The main character is just as uninteresting as the gruesome killer. Harry Hole is reportedly a brilliant detective and one whose past cases are so revered that they are taught in places of higher learning. Yet, at no point in the movie do you gain the impression of his oft-stated brilliance. He seems pretty bad at his job, plus he constantly loses track of his gun. It’s another example of the movie telling us things without the requisite proof. Harry Hole (referred to as “Mr. Hole” and “the Great Harry Hole” too) is your typical super driven alcoholic detective who pushes his family away because he’s too close to his work. There is the germ of a starting idea of a character that is too selfish to make room for his family, but this isn’t going to be that story. At one point, Harry Hole’s ex-girlfriend (Charlotte Gainsbourg) seems to be having a self-destructive affair with Harry Hole, but this dynamic isn’t explored and only surfaces once. It’s a scene so short that it’s over before Harry Hole can literally get his pants off. We don’t see the brilliant side of the character and we’re also denied the evidence for his destructive side. Fassbender (Assassin’s Creed) is on teeth-gritting, laconic autopilot here and the English-speaking cast tries their own game of playing Norwegian accents while sounding mostly British or Brit-adjacent.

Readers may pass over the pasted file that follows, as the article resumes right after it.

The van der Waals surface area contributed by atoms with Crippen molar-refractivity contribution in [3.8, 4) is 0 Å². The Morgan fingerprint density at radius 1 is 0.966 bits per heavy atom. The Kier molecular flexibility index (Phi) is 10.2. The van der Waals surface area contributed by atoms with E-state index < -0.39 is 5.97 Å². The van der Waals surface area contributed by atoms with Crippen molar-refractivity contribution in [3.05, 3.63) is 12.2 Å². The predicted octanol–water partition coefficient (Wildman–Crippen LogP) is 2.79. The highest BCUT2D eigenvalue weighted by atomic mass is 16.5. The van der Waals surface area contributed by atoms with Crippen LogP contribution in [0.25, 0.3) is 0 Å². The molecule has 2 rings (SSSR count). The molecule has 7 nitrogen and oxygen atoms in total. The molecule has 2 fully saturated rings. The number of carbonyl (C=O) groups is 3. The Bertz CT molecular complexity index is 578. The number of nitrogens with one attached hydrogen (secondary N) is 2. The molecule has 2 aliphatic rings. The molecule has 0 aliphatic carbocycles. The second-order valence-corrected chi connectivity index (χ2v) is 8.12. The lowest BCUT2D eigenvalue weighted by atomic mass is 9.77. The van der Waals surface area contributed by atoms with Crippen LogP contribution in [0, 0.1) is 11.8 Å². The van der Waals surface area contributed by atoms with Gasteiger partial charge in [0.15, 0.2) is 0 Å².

Even the title is one more example of how woefully inept this movie becomes. Surprise: the snowman means absolutely nothing. It’s not some key formative memory from the killer’s childhood or some integral icon attached to a traumatic experience. It’s not even a bizarre sexual fetish. The snowman doesn’t even mean anything to the guy making the snowman in the movie! You’d be forgiven for thinking that the presence of snowmen are entirely coincidental throughout Oslo and the whole of the film. It’s so stupidly misapplied as well, with the movie working extra hard to make the very sight of a snowman as a moment to inspire uncontrollable fright. It goes to hilarious lengths, like a camera panning around an ordinary snowman that then reveals… a second snowman built into its snowy back. OH NO, NOT THE DOUBLE SNOWMAN. There’s a moment when Harry looks down to his car parked on a street and sees… a snowman having been carved into the snow atop the car. OH NO, NOT A SNOWMAN INDENTATION. Just imagine the killer standing on the hood of the car and digging snow out on top to craft his masterpiece of snow-art-terror. I just start laughing. Then there’s the application of the murders. When the killer is severing heads and putting human heads atop snowman bodies, now we’re in business. That’s an image worthy of the genre. However, there’s also a scene where the killer blows someone’s head off and replaces it with a snowman’s head. It’s such an absurd image and it’s going to melt before most people find it, so what was the point exactly? Then there’s the idea of thinking of the killer rolling a severed head into a snowball, which just makes me laugh thinking about somebody stooped over and toiling to make this happen. Ultimately, the snowman is so peripheral and meaningless, my friend Ben Bailey remarked it would be as if you renamed Seven as Toast because the killer also ate toast occasionally (“No, no, trust me, the toast is more important than you think…”).